Great Falls Connection
Odyssey Takes Team to World Championship
By Mike DiCicco
Middle-schoolers from Reston, Great Falls win state Odyssey of the Mind competition.
Six middle-school students from Great Falls and Reston have spent much of their free time over the last seven months or so working on a skit about the adventures of a pregnant, male demigod.
"It's been a lot of hard work, a lot of Fridays and Saturdays taken," said Alex Vagonis of Langston Hughes Middle School.
But the work has paid off. At the end of May, the students will head to Iowa State University in Ames, Iowa to compete in the Odyssey of the Mind world championship.
After placing first in the regional competition in mid-March, the group beat out the 16 other teams in its category at the statewide competition in Newport News on April 17 and 18. Within their Division II age group, they are competing in this year's Problem 3, the Lost Labor of Heracles.
In Greek mythology, Heracles had to perform 10 labors, as assigned by King Eurystheus, to atone for killing his own children, explained Great Falls resident Michael Cooper, of Kilmer Middle School. Two of those labors were not accepted, so Heracles, who later became Hercules in Roman mythology, ended up performing 12. Teams competing in this problem had to come up with a 13th labor that the demigod, offspring of Zeus and a mortal woman, had performed and a reason why that labor was lost to history.
"We thought, OK, we'll make him pregnant and he's in labor," Michael said. The reason Heracles' pregnancy went unrecorded, according to the team's story, was that the baby was so incredibly ugly that Heracles and Eurystheus didn't want anyone to know of it.
"At states, we actually won all the different scoring categories," said Michael Chan of Langston Hughes.
The teammates were judged by a panel of seven judges according to elements of their skit, their style and their impromptu responses to a series of problems presented at the competition.
At each contest, the team got feedback from the judges and could adjust their skit accordingly. For example, Michael Cooper said, in their performance at the regional competition, the pregnant Heracles ran to the hospital, which perhaps was not entirely realistic. "So I was assigned the task, in one night, of building a chariot he could ride in on."
After Cooper built the basic vehicle, other team members added to it to make it look like a chariot, which then could be pulled to the hospital by Poindexter the Nerdy Horse, as played by Alex.
The team members worked painstakingly on their props. For example, Sharon Zhao, of Langston Hughes, said, the backdrops were made with bits of tissue paper glued to bed sheets. "It looks really nice, but it took a while," she said.
"They're an extraordinary group of kids and they kept me laughing," said Dave Cooper, who was one of the team's two coaches. As a coach, he was not allowed to contribute to the group's solution but had the role of "guiding them and keeping them generally productive, within the bounds that you can keep a group of 14-year-olds focused and productive," he said.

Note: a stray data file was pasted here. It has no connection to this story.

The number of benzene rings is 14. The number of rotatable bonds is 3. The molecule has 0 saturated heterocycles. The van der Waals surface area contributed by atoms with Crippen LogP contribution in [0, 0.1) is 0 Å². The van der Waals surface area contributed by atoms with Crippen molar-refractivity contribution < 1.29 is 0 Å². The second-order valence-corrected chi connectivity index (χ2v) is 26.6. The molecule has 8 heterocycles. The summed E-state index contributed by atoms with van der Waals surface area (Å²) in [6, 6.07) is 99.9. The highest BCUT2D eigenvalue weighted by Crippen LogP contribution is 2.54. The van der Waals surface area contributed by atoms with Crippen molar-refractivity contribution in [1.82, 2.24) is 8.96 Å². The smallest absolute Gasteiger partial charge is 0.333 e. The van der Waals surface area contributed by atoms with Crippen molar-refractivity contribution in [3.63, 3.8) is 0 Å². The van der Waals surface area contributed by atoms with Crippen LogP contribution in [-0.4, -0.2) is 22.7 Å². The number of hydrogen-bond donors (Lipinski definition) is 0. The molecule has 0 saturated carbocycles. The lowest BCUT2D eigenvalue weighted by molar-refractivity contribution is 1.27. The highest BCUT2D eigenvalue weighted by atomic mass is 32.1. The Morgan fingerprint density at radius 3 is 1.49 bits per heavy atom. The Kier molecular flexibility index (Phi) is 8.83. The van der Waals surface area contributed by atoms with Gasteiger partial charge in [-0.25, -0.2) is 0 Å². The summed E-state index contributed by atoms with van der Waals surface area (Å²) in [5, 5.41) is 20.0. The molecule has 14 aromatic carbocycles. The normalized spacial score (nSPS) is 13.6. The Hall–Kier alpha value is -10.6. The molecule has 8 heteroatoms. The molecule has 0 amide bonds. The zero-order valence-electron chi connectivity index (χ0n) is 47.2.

"I am just in total awe of these kids. They're just amazing," said Amy McElrath, mother of team member Sean McElrath, adding that strong teamwork set the group apart. "They all bring something different to the table, and it's all good," she said.
The students met in the GT program at Forest Edge Elementary School in Reston, and some have known each other since first grade. A few of them have competed together in Odyssey of the Mind for the last four years, while others joined more recently. This is the first year that all six have been on the team, and it's the first time any of them have made it to the world championship.
"So going to worlds on one of our first tries, it's amazing," Alex said.
Last year's world championship drew more than 950 teams from 30 countries, Michael Cooper said.
Alex noted that each team could choose a country that it wanted its "buddy team" to have come from. Members of buddy teams generally exchange contact information and keep in touch. "It's like a cultural festival within Odyssey of the Mind," she said.
"The closing ceremonies and the parties are these huge, huge deals," Michael Cooper said. The parties include a teen party, a preteen party and a "coaches' recovery party."
"I'm probably most looking forward to meeting all these people from all over the world," Michael said.
The team is now raising money to help fund the trip, which costs about $1,500 per family. A car wash at the Exxon in Great Falls last Saturday had netted almost $900 by 2 p.m. The next fund raiser has not yet been planned, but Michael Cooper said the group was considering making a presentation to the Great Falls Optimist Club.
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